Workforce

It’s official: 80/20 limit on tip credit won't be enforced

Photograph: Shutterstock

The U.S. Department of Labor officially killed the 80/20 rule for determining when restaurants can count servers’ tips as part of their wages Friday, directing its Wage and Hour Division to cease using that standard for determining when employers can legally pay a lower direct wage. 

The 80/20 rule required restaurants and other employers to pay the full minimum wage to servers, bartenders and other tipped employees for any “side work”—nontipped functions such as setting tables, prepping garnishes or rolling silverware—that exceeded 20% of their duties on any given shift. Otherwise, employers could take a tip credit, or count servers’ tips toward the minimum wage they’re due.  On a federal basis, the tip credit can be as high as $5.12 per hour, meaning restaurant employers are legally required to directly pay servers only $2.13 an hour. 

Because restaurants don’t usually keep precise records of what servers do minute by minute, and side work is not exactly defined, tipped employees have frequently sued their employers, alleging they should have been paid the higher full minimum wage instead of an amount lowered by the tip credit.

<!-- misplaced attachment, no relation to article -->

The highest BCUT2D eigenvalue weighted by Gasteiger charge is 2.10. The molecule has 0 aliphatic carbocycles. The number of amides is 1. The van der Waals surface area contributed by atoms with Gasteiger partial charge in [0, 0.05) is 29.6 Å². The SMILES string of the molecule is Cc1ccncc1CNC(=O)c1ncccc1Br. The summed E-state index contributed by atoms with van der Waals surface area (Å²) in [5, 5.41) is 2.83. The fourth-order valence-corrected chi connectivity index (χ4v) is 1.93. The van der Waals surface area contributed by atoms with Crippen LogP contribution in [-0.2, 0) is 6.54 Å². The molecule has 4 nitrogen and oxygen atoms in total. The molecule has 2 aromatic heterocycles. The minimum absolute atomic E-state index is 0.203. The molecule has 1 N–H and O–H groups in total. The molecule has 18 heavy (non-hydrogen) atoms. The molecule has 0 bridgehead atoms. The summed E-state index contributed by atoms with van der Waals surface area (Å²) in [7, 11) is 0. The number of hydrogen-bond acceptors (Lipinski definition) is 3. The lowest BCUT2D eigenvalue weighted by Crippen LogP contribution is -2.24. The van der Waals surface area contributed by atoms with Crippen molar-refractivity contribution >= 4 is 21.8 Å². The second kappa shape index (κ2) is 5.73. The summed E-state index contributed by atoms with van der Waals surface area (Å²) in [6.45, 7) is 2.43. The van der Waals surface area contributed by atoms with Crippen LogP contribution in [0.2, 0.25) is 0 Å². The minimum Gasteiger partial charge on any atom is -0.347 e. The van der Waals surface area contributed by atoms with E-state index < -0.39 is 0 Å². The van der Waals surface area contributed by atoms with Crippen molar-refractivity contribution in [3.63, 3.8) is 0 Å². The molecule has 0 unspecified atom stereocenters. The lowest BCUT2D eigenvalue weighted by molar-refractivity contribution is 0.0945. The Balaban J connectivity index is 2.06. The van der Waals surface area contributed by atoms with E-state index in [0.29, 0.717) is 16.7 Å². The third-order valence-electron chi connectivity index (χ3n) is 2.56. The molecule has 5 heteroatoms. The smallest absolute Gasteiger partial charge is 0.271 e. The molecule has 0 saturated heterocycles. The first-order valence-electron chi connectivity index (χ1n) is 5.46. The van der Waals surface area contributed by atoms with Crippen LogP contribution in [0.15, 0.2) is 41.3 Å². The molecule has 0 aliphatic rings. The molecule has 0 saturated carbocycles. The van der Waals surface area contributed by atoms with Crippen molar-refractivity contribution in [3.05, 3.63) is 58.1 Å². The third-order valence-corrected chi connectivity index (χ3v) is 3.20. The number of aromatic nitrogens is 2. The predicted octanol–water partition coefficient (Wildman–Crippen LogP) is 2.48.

Restaurants, meanwhile, have argued that servers don’t hold two jobs, one tipped and the other a conventional hourly wage position. They’ve contended that side work factors into the tips a waiter or waitress receives, and therefore should be subject to the tip credit, just as taking orders or running meals are. 

In an update to the Wage and Hour Division’s Field Operations Handbook, the Labor Department formalized the one-job interpretation of the rules governing tip credit use. It specified that tips can be counted toward servers’ pay for duties “performed contemporaneously with direct customer-service duties or for a reasonable time immediately before or after performing such direct-service duties.” 

The switch to that standard is expected to enable restaurateurs to make more liberal use of a tip credit and be less vulnerable to credit-related lawsuits.

The change was set forth in an “opinion letter,” a communication alerting regulators to a change in the interpretation of a rule, in November. But in January, the U.S. District Court for the Western District of Missouri essentially reaffirmed the 80/20 standardfor determining when a tip credit can be taken by employers. The district court dismissed the opinion letter from the Wage and Hour Division as “unpersuasive and unworthy.”

The opinion letter “does not persuade this court to apply a new interpretation to this litigation,” District Court Judge Stephen Bough wrote at the time. 

Today’s update to the Field Operations Handbook affirms that Wage and Hour Division enforcement authorities will nonetheless no longer apply the 80/20 standard.

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